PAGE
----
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growing weed in alaska

Growing weed in alaska

Additionally, the Alaska Supreme Court has ruled that possessing up to four ounces of marijuana in your residence (for personal use) is protected by the right to privacy afforded under the Alaska Constitution. The Alaska Supreme Court has also ruled that residents can legally cultivate up to 25 plants in their homes.

Under Section 17.38.020 of the Alaska Statutes, it is legal for individuals 21 years of age and older to possess up to once ounce (approximately 28 grams) of marijuana for personal use. It is also legal to use, purchase and transport up to one ounce of marijuana anywhere in the state—with one major exception: You cannot legally use marijuana in public. Under Section 17.38.040 of the Alaska Statutes, using marijuana in public is a violation that is punishable by a fine of up to $100.

What is Legal in Alaska?

Pursuant to Section 17.38.020 of the Alaska Statutes, it is also legal to:

While it is legal to possess a small amount of marijuana for personal use, there are still many marijuana crimes on the books in Alaska. Many of these crimes are felony offenses that carry the potential for multiple years of imprisonment and tens of thousands of dollars in fines. In Alaska, marijuana crimes include:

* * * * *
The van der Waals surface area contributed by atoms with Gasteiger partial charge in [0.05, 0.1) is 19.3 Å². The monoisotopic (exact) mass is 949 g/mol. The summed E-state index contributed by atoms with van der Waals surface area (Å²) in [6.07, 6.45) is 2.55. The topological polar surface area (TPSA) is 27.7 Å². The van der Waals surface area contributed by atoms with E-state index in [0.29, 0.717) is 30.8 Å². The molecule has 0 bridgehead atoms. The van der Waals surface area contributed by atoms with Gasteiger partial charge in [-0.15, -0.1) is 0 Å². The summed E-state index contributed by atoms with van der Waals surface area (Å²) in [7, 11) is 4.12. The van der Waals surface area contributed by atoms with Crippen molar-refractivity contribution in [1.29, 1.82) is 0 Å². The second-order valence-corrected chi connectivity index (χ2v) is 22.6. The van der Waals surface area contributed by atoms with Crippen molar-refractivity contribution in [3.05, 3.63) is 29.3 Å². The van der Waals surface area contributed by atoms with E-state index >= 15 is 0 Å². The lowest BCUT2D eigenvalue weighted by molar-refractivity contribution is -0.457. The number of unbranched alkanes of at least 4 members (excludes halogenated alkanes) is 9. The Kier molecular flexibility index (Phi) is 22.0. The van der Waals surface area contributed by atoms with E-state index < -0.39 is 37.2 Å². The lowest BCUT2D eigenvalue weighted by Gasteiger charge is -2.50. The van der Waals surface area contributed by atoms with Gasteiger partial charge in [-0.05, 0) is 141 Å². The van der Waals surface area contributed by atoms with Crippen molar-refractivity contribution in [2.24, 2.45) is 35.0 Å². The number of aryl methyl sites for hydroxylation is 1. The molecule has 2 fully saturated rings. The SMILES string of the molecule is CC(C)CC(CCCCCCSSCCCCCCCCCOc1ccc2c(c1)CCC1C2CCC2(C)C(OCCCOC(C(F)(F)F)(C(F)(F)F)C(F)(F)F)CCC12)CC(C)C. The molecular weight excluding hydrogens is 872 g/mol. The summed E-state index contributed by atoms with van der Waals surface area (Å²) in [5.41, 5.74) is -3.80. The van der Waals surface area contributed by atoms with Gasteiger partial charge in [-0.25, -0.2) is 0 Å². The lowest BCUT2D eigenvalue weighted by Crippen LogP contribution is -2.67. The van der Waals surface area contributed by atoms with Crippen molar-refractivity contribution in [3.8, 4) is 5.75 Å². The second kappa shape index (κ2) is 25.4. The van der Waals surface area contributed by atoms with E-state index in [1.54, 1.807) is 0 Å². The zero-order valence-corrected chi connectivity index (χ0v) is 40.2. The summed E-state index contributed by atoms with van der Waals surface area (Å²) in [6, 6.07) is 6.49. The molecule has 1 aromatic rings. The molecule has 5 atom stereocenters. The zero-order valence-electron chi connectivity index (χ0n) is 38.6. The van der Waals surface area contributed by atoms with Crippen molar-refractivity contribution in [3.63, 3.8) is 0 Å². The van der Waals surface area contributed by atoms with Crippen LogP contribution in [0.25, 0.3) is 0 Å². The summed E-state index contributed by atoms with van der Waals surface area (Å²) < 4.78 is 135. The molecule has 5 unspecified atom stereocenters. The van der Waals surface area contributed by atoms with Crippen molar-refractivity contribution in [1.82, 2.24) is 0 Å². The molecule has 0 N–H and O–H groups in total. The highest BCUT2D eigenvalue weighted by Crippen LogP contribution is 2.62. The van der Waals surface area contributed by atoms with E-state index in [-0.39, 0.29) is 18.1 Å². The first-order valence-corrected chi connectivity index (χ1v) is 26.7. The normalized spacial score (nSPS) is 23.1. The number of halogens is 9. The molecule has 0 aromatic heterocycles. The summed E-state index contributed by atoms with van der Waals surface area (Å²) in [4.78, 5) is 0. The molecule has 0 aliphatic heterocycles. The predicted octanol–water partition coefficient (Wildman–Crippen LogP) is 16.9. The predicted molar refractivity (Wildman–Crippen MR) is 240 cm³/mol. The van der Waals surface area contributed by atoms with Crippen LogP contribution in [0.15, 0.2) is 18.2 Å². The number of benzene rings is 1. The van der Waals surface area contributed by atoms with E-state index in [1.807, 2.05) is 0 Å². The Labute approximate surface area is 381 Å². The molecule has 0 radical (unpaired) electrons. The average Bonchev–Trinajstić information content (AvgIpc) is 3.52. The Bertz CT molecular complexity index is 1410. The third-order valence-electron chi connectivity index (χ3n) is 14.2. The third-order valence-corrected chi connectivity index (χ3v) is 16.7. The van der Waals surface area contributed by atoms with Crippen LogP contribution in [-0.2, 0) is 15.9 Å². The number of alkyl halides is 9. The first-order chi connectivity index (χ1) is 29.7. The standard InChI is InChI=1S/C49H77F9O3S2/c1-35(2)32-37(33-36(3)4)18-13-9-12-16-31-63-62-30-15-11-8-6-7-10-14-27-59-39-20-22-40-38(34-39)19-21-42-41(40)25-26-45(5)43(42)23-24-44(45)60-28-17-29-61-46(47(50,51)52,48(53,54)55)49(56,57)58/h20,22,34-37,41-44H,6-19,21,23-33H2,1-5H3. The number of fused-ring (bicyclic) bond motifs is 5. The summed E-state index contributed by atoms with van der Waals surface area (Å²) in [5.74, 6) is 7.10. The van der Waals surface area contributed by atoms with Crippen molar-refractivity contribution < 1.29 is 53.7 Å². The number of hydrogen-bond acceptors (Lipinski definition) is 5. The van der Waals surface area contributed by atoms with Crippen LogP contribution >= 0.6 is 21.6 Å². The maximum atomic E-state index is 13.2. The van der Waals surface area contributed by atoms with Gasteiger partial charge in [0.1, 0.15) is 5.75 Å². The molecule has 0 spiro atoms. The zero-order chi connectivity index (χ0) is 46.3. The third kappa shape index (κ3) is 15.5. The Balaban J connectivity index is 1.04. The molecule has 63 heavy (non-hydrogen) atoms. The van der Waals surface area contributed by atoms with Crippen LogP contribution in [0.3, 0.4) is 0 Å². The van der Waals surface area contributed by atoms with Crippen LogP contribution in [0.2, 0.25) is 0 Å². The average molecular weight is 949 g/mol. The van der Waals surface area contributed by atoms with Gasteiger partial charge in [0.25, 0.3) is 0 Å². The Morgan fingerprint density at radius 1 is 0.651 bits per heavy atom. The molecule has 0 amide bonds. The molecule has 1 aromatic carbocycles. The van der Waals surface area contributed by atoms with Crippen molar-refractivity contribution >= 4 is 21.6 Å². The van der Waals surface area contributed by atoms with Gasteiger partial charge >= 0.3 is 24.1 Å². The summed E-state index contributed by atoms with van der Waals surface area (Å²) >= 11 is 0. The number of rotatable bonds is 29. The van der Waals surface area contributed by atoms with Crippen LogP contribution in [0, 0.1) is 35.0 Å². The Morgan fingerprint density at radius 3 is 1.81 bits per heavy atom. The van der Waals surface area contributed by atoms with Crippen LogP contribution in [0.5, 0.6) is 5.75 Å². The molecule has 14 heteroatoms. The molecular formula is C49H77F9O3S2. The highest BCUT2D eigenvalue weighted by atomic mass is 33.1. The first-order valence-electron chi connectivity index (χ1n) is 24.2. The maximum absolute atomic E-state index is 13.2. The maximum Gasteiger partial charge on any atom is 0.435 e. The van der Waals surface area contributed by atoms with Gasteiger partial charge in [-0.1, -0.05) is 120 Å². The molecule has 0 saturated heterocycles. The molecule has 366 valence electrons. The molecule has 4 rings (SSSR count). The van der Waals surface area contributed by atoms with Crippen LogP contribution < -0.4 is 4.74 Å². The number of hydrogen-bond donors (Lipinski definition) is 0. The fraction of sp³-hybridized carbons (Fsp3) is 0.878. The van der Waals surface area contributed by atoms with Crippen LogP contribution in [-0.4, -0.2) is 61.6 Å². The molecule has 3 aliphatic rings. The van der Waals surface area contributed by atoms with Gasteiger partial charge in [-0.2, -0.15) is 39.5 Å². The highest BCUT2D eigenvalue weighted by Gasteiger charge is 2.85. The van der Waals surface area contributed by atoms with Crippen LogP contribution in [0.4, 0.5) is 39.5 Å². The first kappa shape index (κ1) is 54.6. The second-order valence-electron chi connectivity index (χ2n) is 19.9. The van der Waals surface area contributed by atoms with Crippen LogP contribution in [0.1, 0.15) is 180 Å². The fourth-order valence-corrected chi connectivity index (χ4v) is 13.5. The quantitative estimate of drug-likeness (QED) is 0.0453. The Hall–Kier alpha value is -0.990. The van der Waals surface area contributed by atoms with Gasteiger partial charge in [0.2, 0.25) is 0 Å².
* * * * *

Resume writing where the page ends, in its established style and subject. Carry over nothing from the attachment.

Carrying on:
What is Illegal in Alaska?

Alaska also has a medical marijuana law that allows eligible patients to grow up to six plants and possess up to one ounce of marijuana for medicinal use. In order to possess and use medical marijuana, Alaska residents must obtain a Medical Marijuana Registry card from the Alaska Department of Health and Social Services’ Division of Public Health.

Retail sales of cannabis by state-licensed entities to those over the age of 21 are regulated in this state. Marijuana sales by unlicensed entities remain subject to criminal penalties.


While Alaska does recognize medical affirmative defenses for possession of marijuana, those defenses do not apply to hashish or concentrates.

Administrative revocation of license to drive for consumption or possession of alcohol or drugs

Vehicles and other property may be seized for controlled substance violations. Within 20 days of seizure of the property, the commissioner of public safety must notify all persons with an interest in the property. A person has 30 days to respond to this notice with a claim to the property.